Sharing defence spectrum

The Ministry of Defence intends to open up some military frequency bands for new sharing opportunities for public and private sector users.

MOD statement on sharing defence spectrum

As part of the government’s plans to release 500 MHz of spectrum below 5 GHz by 2020, the Ministry of Defence intends to open up some military frequency bands for new sharing opportunities for public and private sector users. This is in addition to releases at 2310-2400 and 3410-3600 MHz that defence is planning to take to market in 2013/14 and 2015/16 respectively.

All sharing requests will be considered and where appropriate, technical assessments will be conducted to ascertain whether sharing is possible. If feasible, negotiations will take place between MOD and the customer to establish the commercial terms and conditions and regulatory constraints. Where an agreement is reached, MOD will request that Ofcom initiates the process to grant a Wireless Telegraphy Act licence to the customer to enable them to use the spectrum.

Sharing defence spectrum – update


In November 2011, MOD published plans to share its spectrum and expressions of interest were sought for the following 5 frequency bands:

870–872 MHz paired with 915–917 MHz 1427–1452 MHz 2025–2070 MHz 4800–4900 MHz 10-10.125 GHz

Responses were received from a variety of stakeholders for all the bands listed. These responses were considered when prioritising the bands for release and developing route-to-market plans. A summary of the expressions of interest results were published on the Defence spectrum sharing website in January 2012 and can be viewed in the section, ‘Other sharing bands’, below.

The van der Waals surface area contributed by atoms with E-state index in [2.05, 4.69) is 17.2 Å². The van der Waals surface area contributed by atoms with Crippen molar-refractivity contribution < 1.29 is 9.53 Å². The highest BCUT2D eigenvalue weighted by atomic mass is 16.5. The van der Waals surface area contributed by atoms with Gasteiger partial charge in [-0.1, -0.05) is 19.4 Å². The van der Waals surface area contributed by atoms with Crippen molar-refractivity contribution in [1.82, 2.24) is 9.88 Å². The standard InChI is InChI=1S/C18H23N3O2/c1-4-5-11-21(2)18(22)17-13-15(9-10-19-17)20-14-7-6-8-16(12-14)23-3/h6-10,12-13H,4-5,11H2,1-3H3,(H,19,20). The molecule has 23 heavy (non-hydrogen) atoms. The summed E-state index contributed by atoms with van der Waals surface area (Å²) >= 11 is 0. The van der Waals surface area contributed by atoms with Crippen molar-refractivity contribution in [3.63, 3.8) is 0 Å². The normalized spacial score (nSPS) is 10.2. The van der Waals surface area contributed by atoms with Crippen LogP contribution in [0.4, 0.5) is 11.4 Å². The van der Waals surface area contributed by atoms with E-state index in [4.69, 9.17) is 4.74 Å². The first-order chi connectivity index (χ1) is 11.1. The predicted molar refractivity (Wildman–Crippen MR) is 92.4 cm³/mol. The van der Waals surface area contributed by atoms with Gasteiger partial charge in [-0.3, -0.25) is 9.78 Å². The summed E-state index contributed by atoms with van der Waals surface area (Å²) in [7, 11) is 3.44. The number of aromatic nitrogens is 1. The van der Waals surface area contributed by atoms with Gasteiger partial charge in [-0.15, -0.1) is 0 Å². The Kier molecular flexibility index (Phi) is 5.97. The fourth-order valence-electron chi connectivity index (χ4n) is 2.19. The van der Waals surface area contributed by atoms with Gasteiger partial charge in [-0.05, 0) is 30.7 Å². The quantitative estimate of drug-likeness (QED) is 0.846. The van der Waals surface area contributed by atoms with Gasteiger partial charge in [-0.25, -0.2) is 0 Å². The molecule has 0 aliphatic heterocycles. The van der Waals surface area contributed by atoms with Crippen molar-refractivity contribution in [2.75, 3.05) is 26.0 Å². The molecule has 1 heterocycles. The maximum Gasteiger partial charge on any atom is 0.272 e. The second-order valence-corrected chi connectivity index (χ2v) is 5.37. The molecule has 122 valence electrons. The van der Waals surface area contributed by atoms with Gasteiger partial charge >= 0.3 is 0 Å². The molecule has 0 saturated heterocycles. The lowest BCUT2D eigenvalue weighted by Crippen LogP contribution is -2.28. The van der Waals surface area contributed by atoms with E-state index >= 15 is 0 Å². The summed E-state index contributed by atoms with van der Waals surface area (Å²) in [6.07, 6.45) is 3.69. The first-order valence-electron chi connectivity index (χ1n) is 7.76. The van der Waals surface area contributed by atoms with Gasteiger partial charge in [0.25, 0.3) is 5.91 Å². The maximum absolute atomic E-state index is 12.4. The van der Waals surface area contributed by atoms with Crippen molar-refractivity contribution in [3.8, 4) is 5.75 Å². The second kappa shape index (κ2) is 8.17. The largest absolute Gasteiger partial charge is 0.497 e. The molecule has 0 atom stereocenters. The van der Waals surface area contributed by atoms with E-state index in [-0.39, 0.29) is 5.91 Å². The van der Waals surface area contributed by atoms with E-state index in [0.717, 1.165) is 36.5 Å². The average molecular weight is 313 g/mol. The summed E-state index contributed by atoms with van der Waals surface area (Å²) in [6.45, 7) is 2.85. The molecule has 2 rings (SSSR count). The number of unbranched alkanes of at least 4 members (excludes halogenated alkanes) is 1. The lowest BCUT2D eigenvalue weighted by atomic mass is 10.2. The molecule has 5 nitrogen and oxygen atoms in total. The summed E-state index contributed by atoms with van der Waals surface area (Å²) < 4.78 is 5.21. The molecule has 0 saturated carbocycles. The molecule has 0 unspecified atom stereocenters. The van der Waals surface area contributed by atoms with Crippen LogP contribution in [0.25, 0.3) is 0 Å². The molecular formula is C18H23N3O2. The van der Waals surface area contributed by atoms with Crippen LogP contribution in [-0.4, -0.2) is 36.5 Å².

MOD intends to consult with other government departments on the future use of 870–872 MHz and 915–917 MHz with the intention of transferring management responsibility to another government department or releasing the spectrum to Ofcom.

870–872 MHz and 915–917 MHz was prioritised first for sharing and MOD has made significant progress by clearing all military users from the band. Whilst there is no requirement to use this spectrum again for military purposes, some other government departments have informed MOD that there is a legacy and emerging use that needs consideration before any exploitation plans can be finalised. In addition, Europe is expected to make a decision on the future use of this spectrum by 2014/15, most likely allocating it to short-range devices on a licence-exempt basis. These are some of the reasons why Defence intends to consult other government departments with the intention of transferring management responsibility by the end of 2012. The outcome of the government consultation will be published on this website.

MOD has begun preparing other bands for release below 5 GHz, as part of its own Spectrum Reform Programme, which will help government meet its target of releasing 500 MHz of spectrum below 5 GHz by 2020. In doing so, some existing users are being transferred to higher frequency bands, including 10–10.125 GHz. In the short term, until the preparatory work is complete, defence will be unable to share spectrum at 10 GHz as previously advertised. This will be reviewed periodically and updates will be published on this website.

Progress has been made on establishing the regulatory process to allow defence to share the remaining spectrum but more work is required before the plans can be fully implemented. In the meantime, defence will continue to prepare the remaining bands for sharing by progressing its technical preparatory work. The bands available for sharing are:

  • 1427–1452 MHz
  • 2025–2070 MHz
  • 4800–4900 MHz

If you have an interest in sharing the bands above and would like to test or develop equipment, requests for Non-Operational Licences should be sent to Ofcom.

3500–3580 MHz